Here is a very angry cartoon giving the reason for the flood of refugees:

Secure Germany's Future: Without our arms exports no wars!
Without wars no refugees! Without refugees no skilled labor!!

Note added in proof: Although the Willkommenskultur of the German people is still unabated: on September 13, our government suspended the Schengen Treaty a second time by introducing border checks between Austria and Bavaria. This should control the stream of war refugees entering Germany at such a rapid rate that necessary housing could not be provided. At the same time economic migrants from the Balkans will be filtered out and sent back home.

Thursday, September 10, 2015

Freiburg's Amerikahaus Demolished

Stay calm. Nobody will demolish the Carl-Schurz-Haus.

What is known as Freiburg's Amerikahaus has nothing to do with American cultural centers that were founded in all major German cities including Freiburg in the aftermath of World War II. These Houses made those defeated Germans familiar with American civilization and values. As a high school student Red Baron remembers the black-and-white Hollywood productions he used to watch there in English, luckily with German subtitles. Casablanca was my favorite movie. It was a pity that I often missed half of the action by reading the translation of the dialog in yellow letters at the bottom of the screen. Sorry, that is history.

Starting in the 1960s many America Houses disappeared not so much because the US regarded the education of the German people in democratic values as finished but rather due to a lack of money from the States. In some places German authorities took over the financing of existing Houses. In the case of Freiburg the city council guaranteed the existence of the American bridgehead in town while renaming the America House after Carl Schurz, the revolutionary who fled Germany as a 48er and launched his career in Wisconsin.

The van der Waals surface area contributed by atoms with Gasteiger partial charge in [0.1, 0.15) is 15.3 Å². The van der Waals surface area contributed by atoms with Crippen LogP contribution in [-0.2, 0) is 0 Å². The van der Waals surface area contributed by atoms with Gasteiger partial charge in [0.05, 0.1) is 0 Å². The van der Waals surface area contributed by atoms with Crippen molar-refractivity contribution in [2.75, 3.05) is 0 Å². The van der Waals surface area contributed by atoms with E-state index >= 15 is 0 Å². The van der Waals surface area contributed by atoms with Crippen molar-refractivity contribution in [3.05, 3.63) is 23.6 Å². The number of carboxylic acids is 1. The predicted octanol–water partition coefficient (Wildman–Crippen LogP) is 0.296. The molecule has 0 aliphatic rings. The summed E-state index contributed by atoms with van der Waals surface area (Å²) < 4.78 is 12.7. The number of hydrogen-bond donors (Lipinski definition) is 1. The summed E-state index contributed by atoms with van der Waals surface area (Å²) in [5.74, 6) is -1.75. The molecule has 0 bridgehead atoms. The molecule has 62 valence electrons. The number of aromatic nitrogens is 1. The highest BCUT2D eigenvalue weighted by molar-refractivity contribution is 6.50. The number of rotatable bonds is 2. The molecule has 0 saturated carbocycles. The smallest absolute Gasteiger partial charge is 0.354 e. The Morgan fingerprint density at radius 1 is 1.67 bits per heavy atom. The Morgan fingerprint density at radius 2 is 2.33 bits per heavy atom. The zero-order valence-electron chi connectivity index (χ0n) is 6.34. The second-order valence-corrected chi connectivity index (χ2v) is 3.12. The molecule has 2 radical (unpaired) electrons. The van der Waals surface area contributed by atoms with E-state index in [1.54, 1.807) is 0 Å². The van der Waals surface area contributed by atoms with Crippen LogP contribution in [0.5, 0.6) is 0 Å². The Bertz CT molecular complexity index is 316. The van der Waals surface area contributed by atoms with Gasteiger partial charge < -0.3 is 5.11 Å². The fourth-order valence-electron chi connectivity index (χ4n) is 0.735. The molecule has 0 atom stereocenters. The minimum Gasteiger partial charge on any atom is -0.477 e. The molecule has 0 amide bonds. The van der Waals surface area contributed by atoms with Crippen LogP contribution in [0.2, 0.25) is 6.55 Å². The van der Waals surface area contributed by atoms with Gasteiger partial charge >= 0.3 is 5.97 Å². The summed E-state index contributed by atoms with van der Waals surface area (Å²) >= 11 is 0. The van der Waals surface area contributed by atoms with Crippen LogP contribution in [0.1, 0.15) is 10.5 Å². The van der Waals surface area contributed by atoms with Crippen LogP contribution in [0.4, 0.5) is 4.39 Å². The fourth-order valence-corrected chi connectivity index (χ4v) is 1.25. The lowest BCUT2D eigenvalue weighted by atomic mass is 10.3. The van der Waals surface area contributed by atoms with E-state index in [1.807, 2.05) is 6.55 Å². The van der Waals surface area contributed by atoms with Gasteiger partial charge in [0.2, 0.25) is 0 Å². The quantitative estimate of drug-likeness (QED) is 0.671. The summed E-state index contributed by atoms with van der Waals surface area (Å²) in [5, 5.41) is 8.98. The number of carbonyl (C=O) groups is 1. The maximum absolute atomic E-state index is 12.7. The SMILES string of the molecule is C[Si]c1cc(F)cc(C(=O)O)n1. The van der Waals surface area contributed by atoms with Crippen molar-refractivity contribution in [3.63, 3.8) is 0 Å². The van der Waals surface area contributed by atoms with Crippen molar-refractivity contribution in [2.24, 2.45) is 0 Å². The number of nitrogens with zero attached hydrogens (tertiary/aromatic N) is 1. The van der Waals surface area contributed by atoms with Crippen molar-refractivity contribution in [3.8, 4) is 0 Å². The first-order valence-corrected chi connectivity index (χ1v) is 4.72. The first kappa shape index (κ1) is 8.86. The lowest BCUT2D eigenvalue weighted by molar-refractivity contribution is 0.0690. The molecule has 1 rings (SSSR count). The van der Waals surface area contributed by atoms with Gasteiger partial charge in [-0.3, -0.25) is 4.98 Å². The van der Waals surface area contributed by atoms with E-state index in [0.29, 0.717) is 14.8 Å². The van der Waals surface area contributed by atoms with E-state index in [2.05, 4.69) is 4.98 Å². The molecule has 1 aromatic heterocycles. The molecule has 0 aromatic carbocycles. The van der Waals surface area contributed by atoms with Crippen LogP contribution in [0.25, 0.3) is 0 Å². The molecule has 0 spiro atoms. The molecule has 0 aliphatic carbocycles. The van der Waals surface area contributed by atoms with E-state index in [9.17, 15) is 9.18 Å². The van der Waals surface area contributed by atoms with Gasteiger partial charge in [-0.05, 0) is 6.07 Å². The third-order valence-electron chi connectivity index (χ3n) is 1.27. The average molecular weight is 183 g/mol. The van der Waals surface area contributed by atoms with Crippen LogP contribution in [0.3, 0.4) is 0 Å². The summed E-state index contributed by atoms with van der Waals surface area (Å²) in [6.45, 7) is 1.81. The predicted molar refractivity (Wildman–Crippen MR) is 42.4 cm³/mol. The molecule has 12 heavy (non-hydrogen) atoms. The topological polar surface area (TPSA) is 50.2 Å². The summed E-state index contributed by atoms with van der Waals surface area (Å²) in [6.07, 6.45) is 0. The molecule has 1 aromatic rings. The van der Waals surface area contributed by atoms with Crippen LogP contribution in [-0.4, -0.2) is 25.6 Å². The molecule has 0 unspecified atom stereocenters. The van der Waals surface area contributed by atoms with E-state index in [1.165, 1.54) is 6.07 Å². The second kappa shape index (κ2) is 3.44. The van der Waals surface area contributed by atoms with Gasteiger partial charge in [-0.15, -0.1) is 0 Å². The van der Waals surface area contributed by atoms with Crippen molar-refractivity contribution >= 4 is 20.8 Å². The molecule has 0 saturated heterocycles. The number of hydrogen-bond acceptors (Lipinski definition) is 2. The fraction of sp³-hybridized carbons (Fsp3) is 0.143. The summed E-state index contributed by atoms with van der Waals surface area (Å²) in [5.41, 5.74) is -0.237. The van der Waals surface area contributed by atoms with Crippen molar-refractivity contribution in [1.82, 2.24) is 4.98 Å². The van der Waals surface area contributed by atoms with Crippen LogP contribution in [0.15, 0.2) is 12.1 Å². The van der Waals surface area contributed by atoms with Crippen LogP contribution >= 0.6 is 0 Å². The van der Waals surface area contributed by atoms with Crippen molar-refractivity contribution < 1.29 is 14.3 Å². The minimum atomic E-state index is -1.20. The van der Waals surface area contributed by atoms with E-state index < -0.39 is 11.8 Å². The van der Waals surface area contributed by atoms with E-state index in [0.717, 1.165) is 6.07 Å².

This naturally leads me to Freiburg's other Amerikahaus, the Wirtshaus zu Amerika, a popular pub from the 18th to the 20th centuries. It was the meeting place for Freiburg's liberal democrats including the revolutionaries of 1848/49.

The Amerikahaus on Habsburgerstraße under demolition (©BZ/Hasi/Bamberger)
Where is the link to Carl Schurz? He was fighting for the revolution in northern Baden in 1849, ultimately escaped the besieged Fort Rastatt via the sewage system but never had a Schoppen (half a pint) of wine or a Halbe (a pint) of beer at the Wirtshaus zu Amerika. Nevertheless Carl Schurz was a revolutionary.

Why did the pub carry the name Wirtshaus zu Amerika and later become known as Amerikahaus? The story goes like this: The builder of the house, Johann Baptist Messy, had made a fortune in Surinam (South America) as a farmer. When he returned to Freiburg he bought the plot in 1775 to build ein großes Wohnhauß an der Landstras (a big residential house on the road). In his building he operated a pub he named Wirtshaus zu Amerika.* Johann Baptist used to entertain his guests with quixotic stories about his stay in America.
*It is often conductive to business to give an establishment an "exotic" name. Recently a Freiburg Gastropub opened in Madison.

Many organizations and people in Freiburg bitterly opposed the demolition of the "cultural monument" Wirtshaus zu Amerika. However the building stock was rotten and a new building is planned.

The planned new building (©BZ/Thomas Kunz)

Tuesday, September 8, 2015

Mein Kampf

Seventy years after the dictator's suicide his book, a biography of his younger years and a catechism of his political ideas, is being discussed again. The obvious reason is that copyright expires after seventy years so Mein Kampf may be freely printed from January 1, 2016, on. On the other hand reprinting the book in Germany will be punished under the law as "hate writing" although you may buy and own a second-hand copy of Mein Kampf.


I remember having seen a copy of Mein Kampf as a boy that my parents kept in their bookcase. Knowing their political attitude* I am sure they never read the book that they did not buy. Like all young couples in Nazi-Germany my parents reveived it as a gift when they got married at the registry office in 1934. And this happened not only in Germany as my son told me.